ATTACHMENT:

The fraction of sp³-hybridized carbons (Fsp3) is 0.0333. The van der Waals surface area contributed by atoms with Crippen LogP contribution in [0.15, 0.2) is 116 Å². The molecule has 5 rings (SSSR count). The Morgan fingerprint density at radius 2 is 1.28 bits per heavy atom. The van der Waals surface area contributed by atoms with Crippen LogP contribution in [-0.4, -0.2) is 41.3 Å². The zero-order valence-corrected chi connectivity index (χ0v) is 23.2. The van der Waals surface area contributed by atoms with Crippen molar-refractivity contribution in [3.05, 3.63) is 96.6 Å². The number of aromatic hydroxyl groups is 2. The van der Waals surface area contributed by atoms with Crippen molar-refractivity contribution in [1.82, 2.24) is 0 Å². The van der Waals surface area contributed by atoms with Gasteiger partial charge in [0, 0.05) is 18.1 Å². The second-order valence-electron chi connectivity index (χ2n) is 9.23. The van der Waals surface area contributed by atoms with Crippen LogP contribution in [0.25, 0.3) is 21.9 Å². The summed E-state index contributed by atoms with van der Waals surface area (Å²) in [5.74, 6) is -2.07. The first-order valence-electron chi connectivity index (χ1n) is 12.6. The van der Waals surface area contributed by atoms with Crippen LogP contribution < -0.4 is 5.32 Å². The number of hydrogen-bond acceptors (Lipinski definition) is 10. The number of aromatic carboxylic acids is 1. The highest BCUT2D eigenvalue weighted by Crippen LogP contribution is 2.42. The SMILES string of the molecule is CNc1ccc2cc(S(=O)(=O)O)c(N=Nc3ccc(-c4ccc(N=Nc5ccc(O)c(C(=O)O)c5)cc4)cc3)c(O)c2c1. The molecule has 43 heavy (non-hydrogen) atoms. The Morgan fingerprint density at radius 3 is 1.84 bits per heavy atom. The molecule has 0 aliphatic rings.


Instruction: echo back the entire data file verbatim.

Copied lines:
The fraction of sp³-hybridized carbons (Fsp3) is 0.0333. The van der Waals surface area contributed by atoms with Crippen LogP contribution in [0.15, 0.2) is 116 Å². The molecule has 5 rings (SSSR count). The Morgan fingerprint density at radius 2 is 1.28 bits per heavy atom. The van der Waals surface area contributed by atoms with Crippen LogP contribution in [-0.4, -0.2) is 41.3 Å². The zero-order valence-corrected chi connectivity index (χ0v) is 23.2. The van der Waals surface area contributed by atoms with Crippen molar-refractivity contribution in [3.05, 3.63) is 96.6 Å². The number of aromatic hydroxyl groups is 2. The van der Waals surface area contributed by atoms with Crippen molar-refractivity contribution in [1.82, 2.24) is 0 Å². The van der Waals surface area contributed by atoms with Gasteiger partial charge in [0, 0.05) is 18.1 Å². The second-order valence-electron chi connectivity index (χ2n) is 9.23. The van der Waals surface area contributed by atoms with Crippen LogP contribution in [0.25, 0.3) is 21.9 Å². The summed E-state index contributed by atoms with van der Waals surface area (Å²) in [5.74, 6) is -2.07. The first-order valence-electron chi connectivity index (χ1n) is 12.6. The van der Waals surface area contributed by atoms with Crippen LogP contribution < -0.4 is 5.32 Å². The number of hydrogen-bond acceptors (Lipinski definition) is 10. The number of aromatic carboxylic acids is 1. The highest BCUT2D eigenvalue weighted by Crippen LogP contribution is 2.42. The SMILES string of the molecule is CNc1ccc2cc(S(=O)(=O)O)c(N=Nc3ccc(-c4ccc(N=Nc5ccc(O)c(C(=O)O)c5)cc4)cc3)c(O)c2c1. The molecule has 43 heavy (non-hydrogen) atoms. The Morgan fingerprint density at radius 3 is 1.84 bits per heavy atom. The molecule has 0 aliphatic rings.